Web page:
Tuesday evening the City Council responded to public requests for two studies into the Laguna Residents First (LRF) ballot initiative. If LRF’s initiative is approved in November, it would call for the public to vote before various kinds of developments can be approved. The request was to provide an economic impact analysis on the City if the initiative were to pass as well as recommendations to better achieve constraints on unwanted developments. The concern expressed by many has been that while the LRF ballot initiative is constructive in calling out developments that should be constrained it accidentally goes much too far and puts handcuffs on “good” projects. By doing so it creates a lack of predictability for those willing to invest in Laguna thereby creating an embargo on needed improvements to our aging commercial real estate stock as well as apartments. The growing seedy appearance of our town would accelerate if the ballot initiative is approved.
The initial response Tuesday evening from LRF proponents is criticism of both studies. It’s somewhat understandable because people are passionate about their LRF initiative. But I’m an optimist. My hope is that proponents will declare victory by celebrating that their work produced a focus on what it is in Laguna that we want to protect and avoid and that the City Council is prepared to address methods for better ensuring this.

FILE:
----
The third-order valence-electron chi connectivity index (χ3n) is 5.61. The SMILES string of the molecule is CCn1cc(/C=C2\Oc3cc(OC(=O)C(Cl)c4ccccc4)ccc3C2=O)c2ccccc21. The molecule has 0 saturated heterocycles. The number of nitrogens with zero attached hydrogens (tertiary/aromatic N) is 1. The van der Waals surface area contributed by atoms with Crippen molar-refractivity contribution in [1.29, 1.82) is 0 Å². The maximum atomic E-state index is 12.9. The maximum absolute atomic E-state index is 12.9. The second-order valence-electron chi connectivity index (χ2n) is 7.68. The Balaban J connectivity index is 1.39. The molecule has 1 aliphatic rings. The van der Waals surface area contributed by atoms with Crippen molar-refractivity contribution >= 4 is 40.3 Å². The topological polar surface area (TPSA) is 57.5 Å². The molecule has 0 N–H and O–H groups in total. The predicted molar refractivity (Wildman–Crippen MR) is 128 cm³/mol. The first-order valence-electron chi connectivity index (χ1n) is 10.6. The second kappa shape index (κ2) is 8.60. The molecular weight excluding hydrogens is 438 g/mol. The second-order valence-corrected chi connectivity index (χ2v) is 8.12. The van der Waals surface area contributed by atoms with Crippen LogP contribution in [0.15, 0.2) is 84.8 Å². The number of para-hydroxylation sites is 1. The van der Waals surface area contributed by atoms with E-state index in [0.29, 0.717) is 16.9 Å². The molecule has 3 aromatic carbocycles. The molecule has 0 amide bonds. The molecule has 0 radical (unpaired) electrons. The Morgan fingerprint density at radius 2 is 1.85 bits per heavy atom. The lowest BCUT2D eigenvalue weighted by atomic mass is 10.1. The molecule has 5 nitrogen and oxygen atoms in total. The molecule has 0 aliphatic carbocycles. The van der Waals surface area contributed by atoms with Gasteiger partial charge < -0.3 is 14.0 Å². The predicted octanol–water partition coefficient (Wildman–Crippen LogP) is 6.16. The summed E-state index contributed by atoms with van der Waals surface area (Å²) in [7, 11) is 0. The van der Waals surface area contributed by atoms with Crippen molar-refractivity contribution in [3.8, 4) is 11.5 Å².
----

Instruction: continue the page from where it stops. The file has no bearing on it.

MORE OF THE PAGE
We have months to either create an alternative ballot initiative that avoids the current one’s pitfalls as well as consider modifications to the City’s codes that apply to project approvals. My hope is that the passion behind LRF can be re-channeled to best address how to have desired development be promoted and undesired blocked. This should not be a win/lose moment. The LRF proponents did not lose on Tuesday evening by hearing the pitfalls of the initiative. Their goal should be assuring sound development regardless of how this is achieved.
Finally, for those who signed the ballot initiative without knowing all of the detail that’s baked in the document, by signing it you raised the visibility of important issues. You’re totally able to pivot to working together to support a better and more feasible solution. Your signature doesn’t mean you need to continue supporting it as flaws are highlighted nor that you need to vote for it this fall.
Joe Hanauer, Laguna BeachView Our User Comment Policy